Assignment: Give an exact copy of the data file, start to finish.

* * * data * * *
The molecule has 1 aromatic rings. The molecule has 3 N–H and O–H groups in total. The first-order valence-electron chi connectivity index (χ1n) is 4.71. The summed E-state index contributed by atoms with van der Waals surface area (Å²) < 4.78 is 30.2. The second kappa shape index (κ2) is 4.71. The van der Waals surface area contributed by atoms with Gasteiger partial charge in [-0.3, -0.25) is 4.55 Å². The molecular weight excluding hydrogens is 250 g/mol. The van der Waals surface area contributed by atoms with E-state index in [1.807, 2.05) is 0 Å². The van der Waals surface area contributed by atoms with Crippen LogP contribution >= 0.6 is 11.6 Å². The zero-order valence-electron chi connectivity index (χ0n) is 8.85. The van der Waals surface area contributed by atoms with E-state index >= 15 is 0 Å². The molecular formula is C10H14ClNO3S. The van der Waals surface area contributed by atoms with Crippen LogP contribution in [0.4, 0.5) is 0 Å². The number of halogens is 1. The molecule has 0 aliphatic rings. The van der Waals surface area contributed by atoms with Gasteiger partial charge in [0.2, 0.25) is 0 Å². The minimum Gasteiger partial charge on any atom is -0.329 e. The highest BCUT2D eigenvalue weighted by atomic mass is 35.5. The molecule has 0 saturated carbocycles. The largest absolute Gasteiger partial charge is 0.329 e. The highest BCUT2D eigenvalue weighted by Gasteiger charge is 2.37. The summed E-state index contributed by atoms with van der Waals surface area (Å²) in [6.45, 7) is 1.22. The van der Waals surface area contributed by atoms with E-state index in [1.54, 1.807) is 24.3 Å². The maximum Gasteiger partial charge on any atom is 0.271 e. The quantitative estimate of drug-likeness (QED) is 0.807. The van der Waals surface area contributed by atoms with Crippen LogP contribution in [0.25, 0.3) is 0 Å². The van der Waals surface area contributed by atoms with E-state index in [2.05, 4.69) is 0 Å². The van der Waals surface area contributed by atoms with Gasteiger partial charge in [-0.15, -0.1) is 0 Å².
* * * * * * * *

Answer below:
The molecule has 1 aromatic rings. The molecule has 3 N–H and O–H groups in total. The first-order valence-electron chi connectivity index (χ1n) is 4.71. The summed E-state index contributed by atoms with van der Waals surface area (Å²) < 4.78 is 30.2. The second kappa shape index (κ2) is 4.71. The van der Waals surface area contributed by atoms with Gasteiger partial charge in [-0.3, -0.25) is 4.55 Å². The molecular weight excluding hydrogens is 250 g/mol. The van der Waals surface area contributed by atoms with E-state index in [1.807, 2.05) is 0 Å². The van der Waals surface area contributed by atoms with Crippen LogP contribution >= 0.6 is 11.6 Å². The zero-order valence-electron chi connectivity index (χ0n) is 8.85. The van der Waals surface area contributed by atoms with E-state index >= 15 is 0 Å². The molecular formula is C10H14ClNO3S. The van der Waals surface area contributed by atoms with Crippen LogP contribution in [0.4, 0.5) is 0 Å². The number of halogens is 1. The molecule has 0 aliphatic rings. The van der Waals surface area contributed by atoms with Gasteiger partial charge in [0.2, 0.25) is 0 Å². The minimum Gasteiger partial charge on any atom is -0.329 e. The highest BCUT2D eigenvalue weighted by atomic mass is 35.5. The molecule has 0 saturated carbocycles. The largest absolute Gasteiger partial charge is 0.329 e. The highest BCUT2D eigenvalue weighted by Gasteiger charge is 2.37. The summed E-state index contributed by atoms with van der Waals surface area (Å²) in [6.45, 7) is 1.22. The van der Waals surface area contributed by atoms with E-state index in [1.54, 1.807) is 24.3 Å². The maximum Gasteiger partial charge on any atom is 0.271 e. The quantitative estimate of drug-likeness (QED) is 0.807. The van der Waals surface area contributed by atoms with Crippen LogP contribution in [0.25, 0.3) is 0 Å². The van der Waals surface area contributed by atoms with E-state index in [2.05, 4.69) is 0 Å². The van der Waals surface area contributed by atoms with Gasteiger partial charge in [-0.15, -0.1) is 0 Å².